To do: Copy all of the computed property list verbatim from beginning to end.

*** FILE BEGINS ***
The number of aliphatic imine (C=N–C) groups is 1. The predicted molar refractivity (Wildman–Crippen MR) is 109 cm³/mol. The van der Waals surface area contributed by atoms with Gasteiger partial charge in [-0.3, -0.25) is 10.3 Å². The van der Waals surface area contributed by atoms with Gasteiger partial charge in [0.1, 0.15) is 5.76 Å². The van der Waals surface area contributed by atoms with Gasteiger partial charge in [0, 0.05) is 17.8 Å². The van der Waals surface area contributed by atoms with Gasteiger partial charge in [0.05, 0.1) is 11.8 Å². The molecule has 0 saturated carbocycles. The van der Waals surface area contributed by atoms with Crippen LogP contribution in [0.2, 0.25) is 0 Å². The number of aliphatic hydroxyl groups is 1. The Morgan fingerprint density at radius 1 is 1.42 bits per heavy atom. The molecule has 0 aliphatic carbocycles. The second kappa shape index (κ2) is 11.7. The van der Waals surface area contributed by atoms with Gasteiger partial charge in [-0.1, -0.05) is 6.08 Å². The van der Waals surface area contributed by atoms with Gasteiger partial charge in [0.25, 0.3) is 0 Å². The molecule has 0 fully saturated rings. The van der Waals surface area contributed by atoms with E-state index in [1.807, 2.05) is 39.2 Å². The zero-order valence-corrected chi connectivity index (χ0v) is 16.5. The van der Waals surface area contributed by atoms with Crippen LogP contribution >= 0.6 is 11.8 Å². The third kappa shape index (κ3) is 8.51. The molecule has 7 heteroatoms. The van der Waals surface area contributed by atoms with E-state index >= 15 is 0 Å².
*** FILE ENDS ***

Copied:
The number of aliphatic imine (C=N–C) groups is 1. The predicted molar refractivity (Wildman–Crippen MR) is 109 cm³/mol. The van der Waals surface area contributed by atoms with Gasteiger partial charge in [-0.3, -0.25) is 10.3 Å². The van der Waals surface area contributed by atoms with Gasteiger partial charge in [0.1, 0.15) is 5.76 Å². The van der Waals surface area contributed by atoms with Gasteiger partial charge in [0, 0.05) is 17.8 Å². The van der Waals surface area contributed by atoms with Gasteiger partial charge in [0.05, 0.1) is 11.8 Å². The molecule has 0 saturated carbocycles. The van der Waals surface area contributed by atoms with Crippen LogP contribution in [0.2, 0.25) is 0 Å². The number of aliphatic hydroxyl groups is 1. The Morgan fingerprint density at radius 1 is 1.42 bits per heavy atom. The molecule has 0 aliphatic carbocycles. The second kappa shape index (κ2) is 11.7. The van der Waals surface area contributed by atoms with Gasteiger partial charge in [-0.1, -0.05) is 6.08 Å². The van der Waals surface area contributed by atoms with Gasteiger partial charge in [0.25, 0.3) is 0 Å². The molecule has 0 fully saturated rings. The van der Waals surface area contributed by atoms with E-state index in [1.807, 2.05) is 39.2 Å². The zero-order valence-corrected chi connectivity index (χ0v) is 16.5. The van der Waals surface area contributed by atoms with Crippen LogP contribution >= 0.6 is 11.8 Å². The third kappa shape index (κ3) is 8.51. The molecule has 7 heteroatoms. The van der Waals surface area contributed by atoms with E-state index >= 15 is 0 Å².